Wednesday, December 13, 2017

Important Background Study

As I prepare to preach this Sunday, I am drawn not only to this week's readings but also to the passage that John the Baptist uses to define his own ministry. In the gospel lesson, when the representatives of the religious authorities ask John who he is and what he has to say for himself, John turns to Isaiah 40: "I am the voice of one crying out in the wilderness, 'Make straight the way of the Lord.'" It will be the second week in a row in which we will hear those words from Isaiah. Last week, Mark used them to inaugurate the ministry of Jesus through the proclamation of John the Baptizer. This week, John the gospel-writer also uses them but, unlike Mark, he places them on the lips of the Baptist. And all of that leads me to think that, if I want to understand John the Baptist and his relationship with Jesus and their collective role in the season of Advent, I had better spend some time studying Isaiah 40.

In this seminal passage of scripture, God interrupts the course of Israel's history to instruct the prophet to bring words of comfort to God's people: "Comfort, comfort my people! says your God." In this moment, God's words are words of compassion: "Speak compassionately to Jerusalem, and proclaim to her that her compulsory service has ended, that her penalty has been paid, that she has received from the Lord’s hand double for all her sins!" Jerusalem, the capital city of the southern kingdom, was the epicenter of the Babylonian destruction, and the torment that her people had experienced was now over. On behalf of God, the prophet announces that the Lord is near and that the time to prepare the highway through the desolate places so that God and all of God's people can return to the city of Zion is upon us: "Clear the Lord’s way in the desert! Make a level highway in the wilderness for our God! Every valley will be raised up, and every mountain and hill will be flattened. Uneven ground will become level, and rough terrain a valley plain. The Lord’s glory will appear, and all humanity will see it together; the Lord’s mouth has commanded it."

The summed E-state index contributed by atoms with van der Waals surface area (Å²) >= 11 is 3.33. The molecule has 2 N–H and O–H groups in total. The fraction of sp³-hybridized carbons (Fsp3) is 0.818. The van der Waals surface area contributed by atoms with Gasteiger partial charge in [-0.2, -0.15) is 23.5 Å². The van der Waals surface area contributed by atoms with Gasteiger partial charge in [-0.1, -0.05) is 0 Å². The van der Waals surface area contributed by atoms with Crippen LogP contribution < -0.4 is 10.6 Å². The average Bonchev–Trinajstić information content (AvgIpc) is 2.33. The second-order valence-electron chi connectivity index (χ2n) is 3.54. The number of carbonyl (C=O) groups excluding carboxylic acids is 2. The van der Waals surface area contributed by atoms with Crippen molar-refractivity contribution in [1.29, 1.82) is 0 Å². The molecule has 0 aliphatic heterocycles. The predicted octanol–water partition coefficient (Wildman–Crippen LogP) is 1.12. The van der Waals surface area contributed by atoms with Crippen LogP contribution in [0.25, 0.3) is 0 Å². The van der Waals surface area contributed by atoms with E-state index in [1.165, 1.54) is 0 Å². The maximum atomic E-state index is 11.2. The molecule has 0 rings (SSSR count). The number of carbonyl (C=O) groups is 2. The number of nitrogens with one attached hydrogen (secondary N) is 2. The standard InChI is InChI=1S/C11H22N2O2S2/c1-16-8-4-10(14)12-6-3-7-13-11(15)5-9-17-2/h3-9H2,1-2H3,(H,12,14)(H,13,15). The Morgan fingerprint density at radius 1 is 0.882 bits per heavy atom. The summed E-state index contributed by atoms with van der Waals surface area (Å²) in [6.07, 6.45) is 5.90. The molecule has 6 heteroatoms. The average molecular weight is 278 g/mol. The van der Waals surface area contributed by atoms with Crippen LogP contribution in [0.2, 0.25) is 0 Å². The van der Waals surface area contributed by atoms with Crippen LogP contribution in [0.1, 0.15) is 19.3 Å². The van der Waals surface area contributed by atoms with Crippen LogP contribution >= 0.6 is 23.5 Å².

How does John the Baptist define his ministry? What does John the Evangelist think of this moment when Jesus appears on the scene? How does Mark envision the ministry of Jesus? This is their framework. This is their reference. This is their understanding of what God is doing in Jesus and what John the Baptist is doing to prepare the spiritual landscape for it.

In many ways, the birth of Jesus fits into the gospel as preparation for this moment. Luke's telling of the Annunciation and the journey to Bethlehem and Matthew's story of the wise men coming to bear gifts are all ways of saying that God is showing up in Jesus to bring God and God's people back together. In effect, therefore, we should skip ahead and celebrate what happened in the manger as a prelude to this Sunday's story of the "real" arrival. Of course, that's a terrible idea, and I don't endorse it, but it is worth noting that this Sunday isn't about getting ready for a birth but getting ready for what that birth will enable about 30 years later. That two very different gospel writers--Mark and John--both use Isaiah 40 to inaugurate Jesus' ministry through John the Baptist suggests that the first Christians identified this prophecy as central to the work of Jesus. This is what it's all about.

Don't climb into the pulpit or slide into the pew without taking some time to live in Isaiah 40, allowing the Holy Spirit to fill you with its words of hope.

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